Teaching Kids About Story Elements
Think about a story you loved. It can be a piece of fiction or a whole novel. What comes to mind first? Maybe the characters or what happened to them. Where the story took place, maybe. When it took place. Challenges the characters faced. All of these aspects of the story come together to shape the fictional world in your mind as you read. These are the “story elements.”
What are story elements?
Think of story elements like the building contents that go into constructing a home. If you’ve ever driven by a construction site, then you’ve seen the piles of contents nearby: boards, piping, shingles. They’re just heaps of raw contents at first, but a talented craftsman – the carpenter – takes each of these, shapes them to fit the needs of this project, and then uses them to create a solid structure.
The same is true when an author writes a story. Each story starts with the same building blocks from the simplest picture book to a Pulitzer Prize-winning novel. The author takes the story elements that each story must have and then uses them as scaffolding to hold up the story up.
Children are typically well aware of the characters in their favorite books and the events that happened to them. But, to understand a story, we need to look deeper into each of its nuances and depth. To the many different parts of that house, our carpenter’s building adds dimension; the story’s elements add dimension.
Story elements let us understand what our favorite characters are going through, help us understand why those characters make their choices, and let us enter the story world, pulling us into its unique place and time.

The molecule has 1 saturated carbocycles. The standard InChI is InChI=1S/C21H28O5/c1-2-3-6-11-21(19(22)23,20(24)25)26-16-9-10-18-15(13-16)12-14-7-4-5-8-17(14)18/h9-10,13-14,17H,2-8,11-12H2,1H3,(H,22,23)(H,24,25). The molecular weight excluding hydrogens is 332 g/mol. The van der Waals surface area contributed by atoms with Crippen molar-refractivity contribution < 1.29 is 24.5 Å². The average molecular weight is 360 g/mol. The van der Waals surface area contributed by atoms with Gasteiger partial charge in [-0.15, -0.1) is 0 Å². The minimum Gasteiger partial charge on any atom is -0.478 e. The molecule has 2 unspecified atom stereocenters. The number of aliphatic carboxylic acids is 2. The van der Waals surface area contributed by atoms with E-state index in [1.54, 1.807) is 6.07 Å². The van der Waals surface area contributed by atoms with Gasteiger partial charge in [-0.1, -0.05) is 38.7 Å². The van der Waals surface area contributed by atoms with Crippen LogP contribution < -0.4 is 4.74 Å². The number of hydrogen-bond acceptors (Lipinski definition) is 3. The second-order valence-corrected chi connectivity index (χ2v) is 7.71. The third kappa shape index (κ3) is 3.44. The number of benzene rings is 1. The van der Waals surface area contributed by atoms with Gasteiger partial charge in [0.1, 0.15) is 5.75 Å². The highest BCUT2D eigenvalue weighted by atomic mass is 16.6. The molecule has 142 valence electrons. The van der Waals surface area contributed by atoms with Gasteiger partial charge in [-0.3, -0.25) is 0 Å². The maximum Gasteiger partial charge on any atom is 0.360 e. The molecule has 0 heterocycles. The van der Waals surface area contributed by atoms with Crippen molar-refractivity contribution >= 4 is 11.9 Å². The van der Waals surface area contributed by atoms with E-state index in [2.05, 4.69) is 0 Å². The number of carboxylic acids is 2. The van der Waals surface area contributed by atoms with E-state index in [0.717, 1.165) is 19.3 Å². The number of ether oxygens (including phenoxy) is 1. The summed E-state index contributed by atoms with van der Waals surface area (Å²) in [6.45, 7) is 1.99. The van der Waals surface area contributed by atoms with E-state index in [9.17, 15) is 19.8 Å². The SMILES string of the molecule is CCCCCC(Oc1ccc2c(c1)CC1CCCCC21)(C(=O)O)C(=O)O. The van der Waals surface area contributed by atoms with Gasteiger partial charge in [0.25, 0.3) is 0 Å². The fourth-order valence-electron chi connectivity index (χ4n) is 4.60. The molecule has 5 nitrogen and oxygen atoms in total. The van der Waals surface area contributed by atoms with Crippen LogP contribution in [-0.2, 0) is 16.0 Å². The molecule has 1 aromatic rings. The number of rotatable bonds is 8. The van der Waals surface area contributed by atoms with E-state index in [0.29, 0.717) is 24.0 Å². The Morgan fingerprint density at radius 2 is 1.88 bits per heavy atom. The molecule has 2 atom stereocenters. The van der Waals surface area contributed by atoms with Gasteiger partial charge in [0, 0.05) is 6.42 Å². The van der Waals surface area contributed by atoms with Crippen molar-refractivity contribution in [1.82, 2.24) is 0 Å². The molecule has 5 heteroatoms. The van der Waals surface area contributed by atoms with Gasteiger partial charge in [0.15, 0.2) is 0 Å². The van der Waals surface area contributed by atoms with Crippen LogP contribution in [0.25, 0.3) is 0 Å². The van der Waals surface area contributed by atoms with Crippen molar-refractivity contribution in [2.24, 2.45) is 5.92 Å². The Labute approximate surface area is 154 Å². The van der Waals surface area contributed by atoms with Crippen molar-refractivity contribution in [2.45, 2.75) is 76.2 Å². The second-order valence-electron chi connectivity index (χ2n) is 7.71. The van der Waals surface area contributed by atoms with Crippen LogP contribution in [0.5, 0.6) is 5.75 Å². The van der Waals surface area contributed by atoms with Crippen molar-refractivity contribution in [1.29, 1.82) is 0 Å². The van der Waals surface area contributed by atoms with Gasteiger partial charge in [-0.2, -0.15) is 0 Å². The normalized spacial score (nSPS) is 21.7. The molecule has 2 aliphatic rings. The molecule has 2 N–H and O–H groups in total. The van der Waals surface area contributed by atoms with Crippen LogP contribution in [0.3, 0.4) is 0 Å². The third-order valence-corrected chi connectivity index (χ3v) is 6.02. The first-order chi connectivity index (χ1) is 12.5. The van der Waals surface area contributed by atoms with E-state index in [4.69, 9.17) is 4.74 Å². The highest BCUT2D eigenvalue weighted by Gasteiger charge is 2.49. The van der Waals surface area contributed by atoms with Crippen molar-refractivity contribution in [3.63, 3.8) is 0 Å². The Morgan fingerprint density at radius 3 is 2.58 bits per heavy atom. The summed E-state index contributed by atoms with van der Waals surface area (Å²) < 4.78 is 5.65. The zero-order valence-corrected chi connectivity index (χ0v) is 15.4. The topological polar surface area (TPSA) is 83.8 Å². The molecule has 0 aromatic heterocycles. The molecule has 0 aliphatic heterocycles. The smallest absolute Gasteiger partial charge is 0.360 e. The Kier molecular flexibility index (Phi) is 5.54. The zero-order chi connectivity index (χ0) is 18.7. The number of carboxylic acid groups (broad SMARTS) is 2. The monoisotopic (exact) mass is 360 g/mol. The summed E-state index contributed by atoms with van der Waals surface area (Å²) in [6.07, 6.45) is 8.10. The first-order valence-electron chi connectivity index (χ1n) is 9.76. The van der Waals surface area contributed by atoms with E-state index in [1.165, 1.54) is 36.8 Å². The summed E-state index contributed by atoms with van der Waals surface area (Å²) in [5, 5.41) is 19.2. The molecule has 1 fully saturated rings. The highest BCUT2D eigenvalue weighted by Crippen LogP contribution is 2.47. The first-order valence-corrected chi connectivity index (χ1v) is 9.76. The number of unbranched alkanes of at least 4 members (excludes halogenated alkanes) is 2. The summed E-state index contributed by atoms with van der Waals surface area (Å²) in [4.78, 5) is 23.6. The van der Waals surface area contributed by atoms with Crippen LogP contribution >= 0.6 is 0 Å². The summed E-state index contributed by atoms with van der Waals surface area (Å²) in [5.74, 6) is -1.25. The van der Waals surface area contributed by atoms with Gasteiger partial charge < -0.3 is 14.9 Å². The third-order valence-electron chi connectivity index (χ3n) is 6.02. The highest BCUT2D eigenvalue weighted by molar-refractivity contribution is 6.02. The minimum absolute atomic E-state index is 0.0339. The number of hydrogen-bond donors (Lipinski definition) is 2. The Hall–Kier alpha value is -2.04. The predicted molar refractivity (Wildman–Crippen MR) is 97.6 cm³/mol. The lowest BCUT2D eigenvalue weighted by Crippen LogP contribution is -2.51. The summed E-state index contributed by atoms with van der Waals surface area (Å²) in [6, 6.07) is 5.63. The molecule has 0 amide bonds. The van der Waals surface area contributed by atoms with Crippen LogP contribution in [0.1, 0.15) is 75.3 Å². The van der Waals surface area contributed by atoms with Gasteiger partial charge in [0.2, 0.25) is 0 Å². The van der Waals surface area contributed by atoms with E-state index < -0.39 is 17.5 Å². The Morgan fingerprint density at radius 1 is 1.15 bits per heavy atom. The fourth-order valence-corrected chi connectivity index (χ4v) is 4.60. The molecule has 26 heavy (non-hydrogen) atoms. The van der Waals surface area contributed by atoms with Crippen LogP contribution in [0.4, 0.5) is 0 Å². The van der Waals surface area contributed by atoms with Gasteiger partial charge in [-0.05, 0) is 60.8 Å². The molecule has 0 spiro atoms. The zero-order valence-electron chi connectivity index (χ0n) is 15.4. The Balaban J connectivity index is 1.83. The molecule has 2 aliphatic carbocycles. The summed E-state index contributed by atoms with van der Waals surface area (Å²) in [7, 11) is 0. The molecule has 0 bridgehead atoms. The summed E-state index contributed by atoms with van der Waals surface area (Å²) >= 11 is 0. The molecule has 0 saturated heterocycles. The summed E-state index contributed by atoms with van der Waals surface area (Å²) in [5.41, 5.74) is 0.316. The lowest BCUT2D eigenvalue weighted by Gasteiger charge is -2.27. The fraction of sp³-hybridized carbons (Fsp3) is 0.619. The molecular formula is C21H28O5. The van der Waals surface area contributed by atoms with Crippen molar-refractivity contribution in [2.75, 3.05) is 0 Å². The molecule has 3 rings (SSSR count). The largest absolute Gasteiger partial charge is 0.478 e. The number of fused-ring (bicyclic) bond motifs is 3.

Activities for teaching story elements
Knowing what story elements are and how to identify them can help your kid get the most out of the stories they read. Here are a 3 activities to help them identify the story elements in some of their favorite books.
Build a story framework – Explain to your kid that they’re going to build a house from what they know about the story they just read. Give them construction paper and let them cut out the house’s building contents, like flooring, windows, and walls. As they build the house, have them label the story elements. The floor can represent the theme, the walls can represent the setting, and the windows, the resolution. After the house is complete, they can even cut out the main characters and place them inside.
Become an investigative reporter – Each reporter knows the 5 W’s of good reporting: who, what, where, when, and why. Let your kid put on a journalist’s hat and “investigate” a story they’ve just read, answering the questions the 5 W’s ask. Once they’ve done that, show them how they translate into story elements. Who did it? The characters. What did they do? That’s the plot. When and where did the story take place? You guessed it, setting. And why? That’s our conflict, and the conflict drives the characters to make the choices they make.
Puzzle it out – a blank puzzle with 5 or six large pieces. Label each part with the story elements you plan to discuss, then explain to your kid that like each good puzzles, the elements of a story fit neatly together to make a whole. Now have them write some details from a story they’ve read on each piece. On the “character” piece, they can put the names of the main characters. On the “setting” piece, they can write a few words to explain where the story took place. Once they have written something on each piece, they can put the puzzle together, and you can emphasize how each of the pieces was needed. If one was missing, the puzzle would not be finished.